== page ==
“It was exactly 9:00 in the morning in 2015 when a group of armed men stormed our Mathematics class. Eleven children, five were girls including me, were told to stand up and walk without making any noise. We were warned that anyone who will resist will be shot,” *Rose recalls.
After the abduction in school, Rose spent six months in the armed group’s camp in the bush.
Rose’s father Benneth is a pastor while her mother Lucy stays at home taking care of her siblings. She said her parents, especially her father, tried their best to send her to school because of her interest to study.
“The only thing in my mind at that time was my fear of being killed and my parents’ suffering because of my abduction,” Rose recalls her ordeal during the abduction.
They were given different tasks while in captivity. She says, “I did the laundry for the commander, cooked and sometimes, I was forced to beat people who tried to escape. I have to do it or take the punishment myself.”
Rose lived in horror every day watching people being beaten and killed. “It was completely in contrast to my dream of becoming a midwife,” she adds.
After three months, a group of men came at night. “They raped the three of us over and over again. I got pregnant and was told to go home because I was often sick. But I was also ordered to return after delivering the baby,” Rose shares. She defied the order and did not go back.
“I gave birth to my son in September 2016 and the doctor diagnosed that he has a disability. I cried day and night after learning of my child’s condition but there was nothing I could do. Until now, he cannot sit, walk, nor talk and cannot recognize anyone, even me as his mother,” she shares.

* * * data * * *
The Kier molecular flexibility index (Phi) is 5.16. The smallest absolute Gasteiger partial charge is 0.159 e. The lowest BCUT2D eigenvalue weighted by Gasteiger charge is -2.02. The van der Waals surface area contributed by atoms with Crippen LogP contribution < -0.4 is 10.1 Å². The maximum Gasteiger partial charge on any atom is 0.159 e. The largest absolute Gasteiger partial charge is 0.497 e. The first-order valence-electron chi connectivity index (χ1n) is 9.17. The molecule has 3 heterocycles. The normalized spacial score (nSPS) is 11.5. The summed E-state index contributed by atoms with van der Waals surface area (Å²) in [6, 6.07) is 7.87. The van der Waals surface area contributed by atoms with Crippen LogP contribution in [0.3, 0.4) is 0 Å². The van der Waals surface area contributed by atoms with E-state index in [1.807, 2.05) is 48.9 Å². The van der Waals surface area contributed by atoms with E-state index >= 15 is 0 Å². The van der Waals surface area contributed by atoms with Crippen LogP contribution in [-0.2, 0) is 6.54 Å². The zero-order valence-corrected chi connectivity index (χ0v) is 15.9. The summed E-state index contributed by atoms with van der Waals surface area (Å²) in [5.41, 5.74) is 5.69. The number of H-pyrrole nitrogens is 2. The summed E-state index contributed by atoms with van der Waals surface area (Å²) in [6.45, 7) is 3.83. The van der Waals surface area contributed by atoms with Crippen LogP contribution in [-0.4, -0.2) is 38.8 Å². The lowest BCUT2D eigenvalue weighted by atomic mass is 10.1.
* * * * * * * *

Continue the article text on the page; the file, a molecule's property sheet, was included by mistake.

Her father sent her back to school on the following year, but she had to drop out when it became difficult for him to support her. Fortunately, Rose met one of her friends who was also abducted and has attended World Vision’s vocational training.
Losing no time, Rose got herself screened at the Child Transit Centre by the Disarmament, Demobilization and Reintegration Commission (DDR). She recalls, “I shared my story with them and I was enrolled for tailoring in November 2018. I knew that the training was going to change my life.”
After graduation in May 2019, they were given start-up kits including a sewing machine, a roll of “Kitenge” cloth and all the materials needed for sewing work. Rose started sewing clothes in the area at US$10 per dress to attract customers. “The strategy worked for me”, she says.
From her income, Rose went back to school excited of the thought that soon, she will realize her dream of becoming a midwife helping other women in South Sudan.
“I work on weekends and attend school from Monday to Friday to pay for my school fees and buy school requirements. My social worker never left me from day one. She regularly visits me and gives me guidance”, Rose adds.
Once uncomfortable with what happened to her, Rose found the courage to stand up. “I am not ashamed of what happened to me anymore. I have a future to fight for,” she declares.
Janbo Getu Gewdie, World Vision’s Child Protection Manager says, “The reintegration support that World Vision provides to former child soldiers plays a critical role for the children, households, and communities that care for them.”
“We need to keep helping these children to socially reintegrate, build their resilience and their wellbeing,” Gewdie concludes.
*Rose's name has been changed to protect her identity.
Story and photos: Scovia Faida Charles, Communications Officer